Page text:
Home > Peer support working: a question of ontology and epistemology?

Norton, Michael John (2023) Peer support working: a question of ontology and epistemology? International Journal of Mental Health Systems, 17, 1. doi.org/10.1186/s13033-023-00570-1.

External website: https://ijmhs.biomedcentral.com/articles/10.1186/s...

Mental health services are currently undergoing immense cultural, philosophical, and organisational change. One such mechanism involved in this change has been the recognition of lived experience as a knowledge subset in its own right. Within five Community Health Care Organisations [CHOs] in the Irish mental health services, 2017 marked a new era as the traditional statutory mental health service hired a total of 30 Peer Support Workers. Since then, additional Peer Support Workers were recruited along with the added addition of Family Peer Support Work. The purpose of such positions is to use their lived experiences and the knowledge subset within it to normalise experiences, break down hierarchical barriers and facilitate candid conversations that will allow the service user to progress on their own, self-defined recovery journey. Since it's inception into Irish mental health services, peer support has been line managed by a non-peer discipline. It is this where this paper highlights a potential problem.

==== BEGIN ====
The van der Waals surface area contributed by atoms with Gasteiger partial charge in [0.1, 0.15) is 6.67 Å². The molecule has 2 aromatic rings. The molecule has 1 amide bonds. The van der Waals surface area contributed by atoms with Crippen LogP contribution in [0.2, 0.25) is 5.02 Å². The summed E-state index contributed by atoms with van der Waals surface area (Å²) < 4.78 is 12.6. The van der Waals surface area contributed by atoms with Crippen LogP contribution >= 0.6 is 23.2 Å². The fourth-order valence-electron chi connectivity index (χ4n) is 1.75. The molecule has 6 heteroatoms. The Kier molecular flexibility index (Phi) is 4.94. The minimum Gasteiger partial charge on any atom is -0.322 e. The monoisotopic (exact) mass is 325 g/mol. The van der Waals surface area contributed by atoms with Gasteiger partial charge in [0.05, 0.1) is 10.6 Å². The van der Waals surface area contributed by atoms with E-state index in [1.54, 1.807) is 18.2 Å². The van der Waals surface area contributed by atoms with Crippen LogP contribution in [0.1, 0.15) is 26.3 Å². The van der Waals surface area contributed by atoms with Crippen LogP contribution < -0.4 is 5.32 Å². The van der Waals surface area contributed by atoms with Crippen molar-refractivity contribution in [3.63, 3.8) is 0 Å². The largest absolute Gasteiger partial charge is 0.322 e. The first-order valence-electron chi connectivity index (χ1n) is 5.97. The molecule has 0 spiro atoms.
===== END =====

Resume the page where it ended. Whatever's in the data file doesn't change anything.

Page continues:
The paper raises concerns that the supervision conducted by these non-peer professionals could tamper, mutate and destroy the essence of peer support-the transfer and use of lived experience between service users. As such, a recommendation is suggested that the literature pauses discussions as to the mechanism by which lived experience is delivered and instead focus energies on identifying the ontological and epistemological position that underpins the experiences. One potential position to examine is that of constructionism as such knowledge is created or constructed through the fusion of life experiences and subconscious thoughts and emotions experienced at a particular moment in time which are then entangled together with current information to create a narrative or story that can be therapeutic. It is through this philosophical exercise involving/including existential themes that the essence of lived experience can be identified, protected, and nourished within mental health discourse.

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